At 10:29 a.m. yesterday, Manhattan's skyline effectively collapsed back in time 30 years. The twin towers of the World Trade Center, the dominant symbol of New York, if not world capitalism itself, were somehow simply gone.
One could always argue about whether the buildings were the tallest in the world -- without their broadcasting antennas they were not; with the antennas they were -- but it seemed beyond dispute that the 110-story towers together loomed largest in the psyche of New York. Who, after all, can form a mental image of the world's tallest building, the Petronas Towers in Kuala Lumpur, Malaysia?
The twin towers were not beautiful, or poetic. They had not the art deco grace of Manhattan's Empire State Building nor the Chrysler Building. The towers were sheer power expressed in steel, concrete, aluminum and glass, bearing in their staggering ascension a certain arrogance, too.
In the 1976 remake of the 1933 classic movie King Kong, the giant ape bypassed the Empire State Building and instead climbed the World Trade Center as he terrorized New York. It seemed the culmination of a symbolic evolution; in the American mind, the World Trade Center ruled as an emblem of the nation's commercial nerve center.
These towers -- part of a seven-building complex -- were two gigantic boxes, forcing themselves upon the quirky rhythms of the Manhattan skyline.
In 1974, a Frenchman brought some human dimension to the high-gloss behemoths by rigging a tightrope between the towers and gingerly walking from one to the other. A year later, an unemployed construction worker parachuted off the North Tower, hoping to draw attention to the plight of the world's poor. In 1977, a man who was called a human fly scaled the South Tower as crowds of New Yorkers looked on from the ground.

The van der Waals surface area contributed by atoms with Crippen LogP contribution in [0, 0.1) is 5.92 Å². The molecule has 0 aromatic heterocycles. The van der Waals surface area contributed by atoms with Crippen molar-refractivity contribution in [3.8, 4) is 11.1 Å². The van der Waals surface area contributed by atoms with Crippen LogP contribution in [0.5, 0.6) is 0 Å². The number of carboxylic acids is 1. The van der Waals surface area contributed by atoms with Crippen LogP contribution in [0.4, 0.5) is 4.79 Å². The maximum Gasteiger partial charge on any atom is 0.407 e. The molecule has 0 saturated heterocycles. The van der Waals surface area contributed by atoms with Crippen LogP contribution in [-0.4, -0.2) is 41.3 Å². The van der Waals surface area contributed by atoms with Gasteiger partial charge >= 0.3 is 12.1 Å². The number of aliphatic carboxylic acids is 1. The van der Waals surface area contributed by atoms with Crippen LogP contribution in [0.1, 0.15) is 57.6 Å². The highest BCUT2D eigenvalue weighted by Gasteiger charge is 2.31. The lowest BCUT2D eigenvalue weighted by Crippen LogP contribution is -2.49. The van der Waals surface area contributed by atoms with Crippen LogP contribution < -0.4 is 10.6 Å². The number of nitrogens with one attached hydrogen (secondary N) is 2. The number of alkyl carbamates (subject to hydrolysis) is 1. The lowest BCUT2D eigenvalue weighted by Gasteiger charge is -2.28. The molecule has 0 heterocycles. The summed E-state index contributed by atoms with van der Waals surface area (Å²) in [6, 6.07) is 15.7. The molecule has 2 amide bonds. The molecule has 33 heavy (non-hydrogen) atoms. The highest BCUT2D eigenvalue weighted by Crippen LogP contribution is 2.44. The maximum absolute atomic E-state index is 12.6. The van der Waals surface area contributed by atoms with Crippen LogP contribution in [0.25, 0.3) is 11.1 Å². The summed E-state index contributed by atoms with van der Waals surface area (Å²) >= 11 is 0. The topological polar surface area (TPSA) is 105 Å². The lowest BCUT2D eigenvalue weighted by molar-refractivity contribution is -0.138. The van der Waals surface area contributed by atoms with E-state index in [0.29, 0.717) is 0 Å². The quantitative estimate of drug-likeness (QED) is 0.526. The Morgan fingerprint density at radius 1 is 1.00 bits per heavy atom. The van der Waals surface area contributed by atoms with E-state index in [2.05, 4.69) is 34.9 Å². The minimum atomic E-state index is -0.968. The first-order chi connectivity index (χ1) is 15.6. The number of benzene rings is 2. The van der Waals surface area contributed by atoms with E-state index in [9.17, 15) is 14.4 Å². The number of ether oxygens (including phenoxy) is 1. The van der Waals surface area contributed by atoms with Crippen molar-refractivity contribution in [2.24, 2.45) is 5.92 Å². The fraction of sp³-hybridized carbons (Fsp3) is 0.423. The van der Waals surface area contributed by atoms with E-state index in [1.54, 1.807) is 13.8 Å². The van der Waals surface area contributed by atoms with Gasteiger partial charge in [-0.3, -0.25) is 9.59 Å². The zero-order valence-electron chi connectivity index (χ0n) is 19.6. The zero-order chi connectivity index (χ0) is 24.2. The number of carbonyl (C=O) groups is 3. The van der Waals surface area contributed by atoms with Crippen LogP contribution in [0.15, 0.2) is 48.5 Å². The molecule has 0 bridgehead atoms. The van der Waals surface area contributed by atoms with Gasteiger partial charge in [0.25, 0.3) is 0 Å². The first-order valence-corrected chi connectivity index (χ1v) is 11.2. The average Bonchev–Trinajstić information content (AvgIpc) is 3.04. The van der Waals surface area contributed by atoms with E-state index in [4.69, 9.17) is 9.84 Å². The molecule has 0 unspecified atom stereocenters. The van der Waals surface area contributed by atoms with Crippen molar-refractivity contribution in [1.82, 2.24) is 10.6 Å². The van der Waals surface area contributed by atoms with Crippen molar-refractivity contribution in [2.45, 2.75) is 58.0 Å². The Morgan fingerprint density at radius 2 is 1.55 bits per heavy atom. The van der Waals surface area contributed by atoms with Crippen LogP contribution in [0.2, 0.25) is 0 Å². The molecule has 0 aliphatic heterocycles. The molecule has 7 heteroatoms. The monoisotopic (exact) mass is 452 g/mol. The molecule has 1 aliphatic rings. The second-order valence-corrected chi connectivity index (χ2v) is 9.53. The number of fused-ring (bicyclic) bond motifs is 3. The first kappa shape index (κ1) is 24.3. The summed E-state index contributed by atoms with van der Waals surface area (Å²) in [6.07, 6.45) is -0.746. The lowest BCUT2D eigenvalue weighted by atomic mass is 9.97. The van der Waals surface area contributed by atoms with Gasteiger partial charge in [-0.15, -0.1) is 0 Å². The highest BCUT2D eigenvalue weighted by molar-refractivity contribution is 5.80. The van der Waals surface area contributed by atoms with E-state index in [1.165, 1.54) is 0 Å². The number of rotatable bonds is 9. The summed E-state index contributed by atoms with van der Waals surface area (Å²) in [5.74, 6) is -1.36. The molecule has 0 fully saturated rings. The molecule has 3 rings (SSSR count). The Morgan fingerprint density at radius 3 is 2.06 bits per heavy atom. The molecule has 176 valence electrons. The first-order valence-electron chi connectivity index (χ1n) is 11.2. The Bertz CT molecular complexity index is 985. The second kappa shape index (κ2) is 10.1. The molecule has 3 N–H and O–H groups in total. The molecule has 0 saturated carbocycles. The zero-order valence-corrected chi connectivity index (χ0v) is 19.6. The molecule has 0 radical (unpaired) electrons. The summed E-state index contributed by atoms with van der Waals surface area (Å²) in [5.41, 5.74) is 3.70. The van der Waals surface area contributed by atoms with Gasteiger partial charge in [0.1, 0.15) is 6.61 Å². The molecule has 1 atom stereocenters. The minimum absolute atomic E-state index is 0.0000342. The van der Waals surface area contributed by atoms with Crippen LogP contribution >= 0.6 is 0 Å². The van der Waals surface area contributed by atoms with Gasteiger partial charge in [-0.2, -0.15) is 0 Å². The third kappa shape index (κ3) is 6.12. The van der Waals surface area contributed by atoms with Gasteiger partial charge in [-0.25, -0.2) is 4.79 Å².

When the Port Authority of New York and New Jersey leased the towers in the spring to a Paramus, N.J., real estate firm for $3.25 billion, the biggest such deal ever, the New York Times ran a piece headlined: "Learning to Love the World Trade Center."
It had never been easy.
From the beginning, the towers were considered an unfortunate example of urban renewal, an unsightly answer to the question of how to improve conditions in a shabby section of lower Manhattan. Sixteen acres of neighborhood were sacrificed to the project. According to the Times, the towers disrupted flight patterns of birds, which crashed into the towers by the dozens and fell dead to the pavement.
A lunch-hour car bomb attack in the World Trade Center underground garage Feb. 26, 1993, killed six, injured more than 1,000, but did not substantially damage the building's structure. In the aftermath of the attack, it was tempting enough to see an affirmation of the building's permanent place on the world stage.
Next year would have marked the 30th anniversary of the completion of the North Tower, 2003 the 30th birthday of the South Tower. Enough time, it seems, for these off-putting monoliths to find a place in a city's heart, not to mention a nation's collective consciousness. As a postcard image, it became as ubiquitous as the Statue of Liberty.
Accepted, finally, if not loved. And now gone.
About the World Trade Center's twin towers
1 World Trade Center, North Tower: completed 1972
2 World Trade Center, South Tower: completed 1973
Height with rooftop antennas: 1,728 feet, world's tallest building
Height without antennas: 110 stories, 1,368 feet, world's fourth-tallest
Square feet: 4,716,416
Square feet per floor: 50,000
Percentage of lower Manhattan's office space: 10
Approximate number of tenants: 400
Approximate number of employees: 50,000
Approximate number of daily visitors: 80,000
Windows: 43,600 in both towers combined
Elevators: 95 in each tower carrying passengers, four in each tower carrying freight
Constructed: 1966 to 1973
Construction type: Steel and concrete, with closely spaced steel exterior supporting columns and beams.
Owner: Port Authority of New York and New Jersey
Designed by: Minoru Yamasaki, Yamasaki and Associates, with Emery Roth
Previous terrorist attack: Car bomb explosion, Feb. 26, 1993